What role will ICS Financial Systems play here?
We have watched our customers grow and transform their businesses into digital-driven financial institutions. We are the core player in this field, committed to providing our customers with the most novel, tech-savvy, out-of-the-box products and services available, anywhere. Nothing has changed there. What has changed though is greater recognition that real value is about better productivity, or the peace of mind of free and on-going upgrades.
First and foremost, our service and software are about an on-going relationship that is cost-effective and long term hassle-free. That’s genuine value, we say.
How flexible is your software, particularly with regulation and cloud-based tech issues?
Our software is 100 percent fully digital, giving our clients full international standards, real-time business processing, and capabilities for tailoring their products on-premises, hybrid, or in the cloud. Our tools develop and evolve constantly to ensure our software can future-proof our customers’ activities across a range of banking capabilities that enrich the customer journey without compromise.
We know implementing new tech can often run up against old or new regulations. Therefore, we always work to ensure we have solutions that monitor processes in real-time, in case of potential problems or compliance issues, or even threats. All this means ICS Financial Systems supplies a standard of agility and digital excellence that other systems are judged by. We are confident about saying such a statement.
How close, or far away, is an interconnected Islamic global finance ecosystem, would you say?
We don’t see a global interconnected legal and regulatory framework for Islamic finance yet. The regulatory regime that governs Islamic financial institutions also differs greatly between countries. We strongly feel that Islamic finance serves the same foundation of ethical systems, wherever it is used, thanks to Shari’a Islamic instruments and concepts preserving and supporting Islamic economic behaviour. However, many international organisations have now been formed with the goal of establishing standards to enhance and standardise regulations. This is extremely encouraging to us and augurs well for wider acceptance.
Are there enough skilled professionals who understand Sharia-compliant products?
Unfortunately not. There is a lack of skilled professionals, which is why there is a huge demand for skilled professionals in Shari’a compliant products across so many jurisdictions, still. Thankfully our Islamic banking team is highly skilled with all the necessary Islamic banking certifications. We have always invested heavily in training and education and we continue to do so.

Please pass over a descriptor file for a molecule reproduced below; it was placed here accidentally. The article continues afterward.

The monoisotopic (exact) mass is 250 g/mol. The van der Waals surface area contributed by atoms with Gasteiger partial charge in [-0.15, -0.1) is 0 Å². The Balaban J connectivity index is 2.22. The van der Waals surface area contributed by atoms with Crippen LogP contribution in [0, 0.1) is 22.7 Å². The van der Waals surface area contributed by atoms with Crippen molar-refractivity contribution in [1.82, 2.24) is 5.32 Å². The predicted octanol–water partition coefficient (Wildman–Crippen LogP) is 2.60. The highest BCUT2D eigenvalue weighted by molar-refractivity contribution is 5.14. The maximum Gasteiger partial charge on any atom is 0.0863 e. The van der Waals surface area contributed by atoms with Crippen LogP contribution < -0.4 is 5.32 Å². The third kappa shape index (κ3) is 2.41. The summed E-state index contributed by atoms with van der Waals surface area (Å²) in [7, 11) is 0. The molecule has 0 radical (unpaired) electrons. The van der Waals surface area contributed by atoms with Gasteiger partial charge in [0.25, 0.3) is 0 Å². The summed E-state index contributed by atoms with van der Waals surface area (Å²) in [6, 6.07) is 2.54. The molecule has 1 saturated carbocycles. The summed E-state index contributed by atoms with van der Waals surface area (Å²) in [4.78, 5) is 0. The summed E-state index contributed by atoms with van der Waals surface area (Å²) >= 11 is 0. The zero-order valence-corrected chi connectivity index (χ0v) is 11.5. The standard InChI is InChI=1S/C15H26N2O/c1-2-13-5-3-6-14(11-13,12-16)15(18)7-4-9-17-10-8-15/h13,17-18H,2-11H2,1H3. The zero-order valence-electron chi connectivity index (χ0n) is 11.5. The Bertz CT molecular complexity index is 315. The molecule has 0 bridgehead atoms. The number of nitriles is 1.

What Sharia-compliant cloud banking features are your clients increasingly relying on and demanding?
ICSFS believes that in order to be truly digital, an Islamic bank must re-engineer the way it does business. All banks face growing competition from fintech start-ups and tech giants, with endlessly disruptive innovation. From early on, ICSFS had the foresight to capitalise on digital banking, providing a cloud platform that caters to each customer’s individual and bespoke needs, from digital-only Islamic banks and micro-finance to hybrid and cloud solutions.
What about other big-demand areas?
Although most of the Shari’a-compliant cloud banking features continue to be well utilised, we are now seeing a big demand for digital KYC, customer onboarding, blockchain, AI and robotics. We add to this list, customer account management, open APIs and loan originations. There are many other examples, too many to list here.
The platforms can be cloud-native or cloud-agnostic. Social engagement to financial inclusion are new business challenges. It’s a very diverse ecosystem out there. Lastly, we also never forget that organisations need a cloud computing solution that helps deliver corporate banking services such as wealth management services to their customers’ demands, but without significant burdens in expenditure. That is a given, always.